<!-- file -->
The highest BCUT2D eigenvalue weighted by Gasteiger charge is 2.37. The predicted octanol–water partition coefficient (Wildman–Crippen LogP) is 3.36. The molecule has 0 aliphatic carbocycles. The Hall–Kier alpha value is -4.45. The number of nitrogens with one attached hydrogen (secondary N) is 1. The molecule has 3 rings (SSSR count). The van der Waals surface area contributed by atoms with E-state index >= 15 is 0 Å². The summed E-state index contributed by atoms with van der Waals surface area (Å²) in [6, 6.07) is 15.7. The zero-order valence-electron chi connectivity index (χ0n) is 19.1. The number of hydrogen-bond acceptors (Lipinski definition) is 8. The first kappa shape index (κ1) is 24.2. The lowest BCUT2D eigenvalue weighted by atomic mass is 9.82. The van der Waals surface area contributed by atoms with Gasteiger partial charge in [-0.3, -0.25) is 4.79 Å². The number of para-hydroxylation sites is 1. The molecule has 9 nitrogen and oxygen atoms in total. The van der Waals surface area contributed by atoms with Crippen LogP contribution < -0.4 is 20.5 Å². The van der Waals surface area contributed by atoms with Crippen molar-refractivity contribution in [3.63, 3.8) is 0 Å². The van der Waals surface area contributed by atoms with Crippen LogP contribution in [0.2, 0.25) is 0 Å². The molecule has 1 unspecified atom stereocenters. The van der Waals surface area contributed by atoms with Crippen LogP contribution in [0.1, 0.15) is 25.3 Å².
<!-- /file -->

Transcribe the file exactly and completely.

The highest BCUT2D eigenvalue weighted by Gasteiger charge is 2.37. The predicted octanol–water partition coefficient (Wildman–Crippen LogP) is 3.36. The molecule has 0 aliphatic carbocycles. The Hall–Kier alpha value is -4.45. The number of nitrogens with one attached hydrogen (secondary N) is 1. The molecule has 3 rings (SSSR count). The van der Waals surface area contributed by atoms with E-state index >= 15 is 0 Å². The summed E-state index contributed by atoms with van der Waals surface area (Å²) in [6, 6.07) is 15.7. The zero-order valence-electron chi connectivity index (χ0n) is 19.1. The number of hydrogen-bond acceptors (Lipinski definition) is 8. The first kappa shape index (κ1) is 24.2. The lowest BCUT2D eigenvalue weighted by atomic mass is 9.82. The van der Waals surface area contributed by atoms with Gasteiger partial charge in [-0.3, -0.25) is 4.79 Å². The number of para-hydroxylation sites is 1. The molecule has 9 nitrogen and oxygen atoms in total. The van der Waals surface area contributed by atoms with Crippen LogP contribution < -0.4 is 20.5 Å². The van der Waals surface area contributed by atoms with Crippen molar-refractivity contribution in [3.63, 3.8) is 0 Å². The van der Waals surface area contributed by atoms with Crippen LogP contribution in [0.2, 0.25) is 0 Å². The molecule has 1 unspecified atom stereocenters. The van der Waals surface area contributed by atoms with Crippen LogP contribution in [0.1, 0.15) is 25.3 Å².